Red Cross deeply alarmed about the situation in Idlib

UNITED STATES (OBSERVATORY NEWS) — International Red Cross (ICRC) spokeswoman Ruth Hetherington has said the Red Cross is “deeply alarmed” by the rapidly deteriorating security and living conditions of hundreds of thousands of recently displaced civilians in Idlib, northwest of Syria.

In a meeting with reporters, Hetherington said displaced persons “have no opportunity to find basic security for themselves and their families”.

Stressing the growing international concern about the tragedy that is taking place with civilians in northwest Syria, she said, “This is the worst wave of displacement we have seen during the Syrian conflict.”

“At a time of difficult winter conditions in Idlib, we see people stranded, isolated and out of their ways. It is completely unacceptable,” Hetherington said.

She said deteriorating access to medical care and essential supplies for civilians in Idlib create life-threatening situations that have already led to deaths that could be prevented.

“Declining access to health care, poor living conditions and difficulties with relocating locations are among the major humanitarian consequences of Idlib’s hostilities,” Hetherington said.

The ICRC says that with ongoing fighting and shifting front lines, access to humanitarian activists and volunteers is challenging and dangerous.

Hetherington quoted Fabrizio Carboni, the ICRC director based in Geneva for the Near and Middle East, saying: “We call on the parties involved to allow civilians to move to safe areas, whether within the areas they control , or beyond the front lines. ”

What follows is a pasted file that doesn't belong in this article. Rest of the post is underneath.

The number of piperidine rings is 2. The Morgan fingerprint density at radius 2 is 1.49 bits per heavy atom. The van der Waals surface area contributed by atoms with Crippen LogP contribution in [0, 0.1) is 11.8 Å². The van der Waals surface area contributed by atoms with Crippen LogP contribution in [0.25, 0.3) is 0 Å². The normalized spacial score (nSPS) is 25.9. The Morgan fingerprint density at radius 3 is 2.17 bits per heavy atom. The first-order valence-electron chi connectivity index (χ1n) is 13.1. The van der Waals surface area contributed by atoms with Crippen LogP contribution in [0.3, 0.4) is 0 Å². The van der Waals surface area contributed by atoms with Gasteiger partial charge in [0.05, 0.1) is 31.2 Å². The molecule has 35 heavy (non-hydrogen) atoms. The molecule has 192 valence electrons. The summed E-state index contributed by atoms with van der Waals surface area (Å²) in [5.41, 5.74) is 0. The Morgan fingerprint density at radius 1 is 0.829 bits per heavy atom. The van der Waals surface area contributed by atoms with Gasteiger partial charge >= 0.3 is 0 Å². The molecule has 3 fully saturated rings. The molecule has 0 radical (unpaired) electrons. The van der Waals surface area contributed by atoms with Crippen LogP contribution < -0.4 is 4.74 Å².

“The daily reality of cold, humid and snowy weather is joining conditions that create serious harm,” Hetherington said.

“If civilians are to flee for security reasons, all possible measures must be taken to ensure that members of the same family are not separated and that all are displaced in favorable conditions of housing, hygiene, health, safety and food. “she said.

Idlib, located near Turkey’s southern border, is part of the de-escalation zone set out in the September 2018 agreement between Turkey and Russia.

However, the Syrian regime and its allies have repeatedly violated the terms of the ceasefire by conducting frequent attacks within the area.

The de-escalation zone is currently inhabited by 4 million civilians, including hundreds of thousands of people displaced by regime forces from their cities over the years in the war-torn state.

Turkey has called for the immediate cessation of attacks on Idlib, as well as for a ceasefire, inviting the international community to take action.


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